IV image plate area detector systems [54]. in the case of microbeam/microcrystal experiments.
Obelin, the second de novo sulfur-SAD structure (PDB entry Since selenium and approximately 20% of the other elements
1EL4) was one of the rst SAD structures determined using syn- listed in Table 3 have an X-ray absorption edge in the range of
chrotron X-rays. The structure was determined using data collected 0.77e1.3 , beam stability at these wavelengths should not present
on beamline 17ID, Advanced Photon Source with 1.74 X-rays a serious problem. For the other elements that require data
(Df00 (S) 0.70 e) by a MAR Research MX165 CCD detector [96]. collection at longer wavelengths, the ideal solution would be a
The introduction of chromium confocal optics (Rigaku Osmic) in purpose-built, dedicated soft-X-ray beamline. Such facilities have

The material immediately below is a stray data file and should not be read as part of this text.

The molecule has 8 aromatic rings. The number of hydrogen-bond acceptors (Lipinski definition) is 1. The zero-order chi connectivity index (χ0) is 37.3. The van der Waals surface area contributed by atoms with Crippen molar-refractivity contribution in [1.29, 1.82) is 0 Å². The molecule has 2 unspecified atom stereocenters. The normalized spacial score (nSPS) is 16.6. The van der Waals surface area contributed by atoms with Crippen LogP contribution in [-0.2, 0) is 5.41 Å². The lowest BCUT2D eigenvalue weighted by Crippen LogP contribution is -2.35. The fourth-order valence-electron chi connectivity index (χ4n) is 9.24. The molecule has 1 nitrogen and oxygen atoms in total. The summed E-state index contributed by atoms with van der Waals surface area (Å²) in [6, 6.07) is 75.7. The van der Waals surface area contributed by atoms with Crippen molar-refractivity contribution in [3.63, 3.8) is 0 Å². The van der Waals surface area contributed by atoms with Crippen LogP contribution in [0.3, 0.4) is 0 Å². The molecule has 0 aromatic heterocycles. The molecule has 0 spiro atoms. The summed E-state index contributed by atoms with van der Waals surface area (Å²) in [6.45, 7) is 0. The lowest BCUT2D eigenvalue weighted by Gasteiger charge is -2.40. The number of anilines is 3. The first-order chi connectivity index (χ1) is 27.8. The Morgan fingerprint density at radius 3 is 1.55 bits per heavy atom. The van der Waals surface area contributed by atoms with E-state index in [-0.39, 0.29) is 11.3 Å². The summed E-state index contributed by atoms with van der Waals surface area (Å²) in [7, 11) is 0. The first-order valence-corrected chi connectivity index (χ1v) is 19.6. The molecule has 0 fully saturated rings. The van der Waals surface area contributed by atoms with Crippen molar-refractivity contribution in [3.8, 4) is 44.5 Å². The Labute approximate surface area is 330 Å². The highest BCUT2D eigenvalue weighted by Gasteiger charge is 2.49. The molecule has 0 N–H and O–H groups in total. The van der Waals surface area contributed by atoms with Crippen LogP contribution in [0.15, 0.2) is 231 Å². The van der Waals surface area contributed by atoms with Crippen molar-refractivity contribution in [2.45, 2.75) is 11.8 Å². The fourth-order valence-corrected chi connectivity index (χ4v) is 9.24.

2002 provided a stable home source soft-X-ray platform for SAD been built at the Photon Factory (BL-A1) in Japan, and at the Dia-
data collection [70,97]. Since then 31 Native-SAD structures have mond Light Source (I23) in the United Kingdom. Lacking a dedi-
been determined using chromium Ka (l 2.29 , Df00 (S) 1.14 e) cated soft X-ray beamline, beam instability due to thermal effects at
X-rays. longer wavelengths can be easily addressed by simply waiting until
Although copper and chromium rotating anodes provide a the thermal drift stabilizes after an energy change. Unfortunately,
highly stable X-ray source, today most SAD structure de- this process could take from several minutes to several hours
terminations are carried out using synchrotron data since this depending on the beamline design. Thus, the time required for
approach offers two distinct advantages over in-house data beamline thermal equilibration after energy changes (at both the
collection: 1) the ability to tune the wavelength to enhance the low and high energy end points) should be considered when
anomalous scattering signal and 2) small high intensity X-ray applying for beam time.
beams that allow efcient data collection on crystals too small for Based on experiments conducted at wavelengths ranging from
the home source. However, one must remember that most syn- 0.80 to 2.65 , Mueller-Dieckmann et al. have proposed that the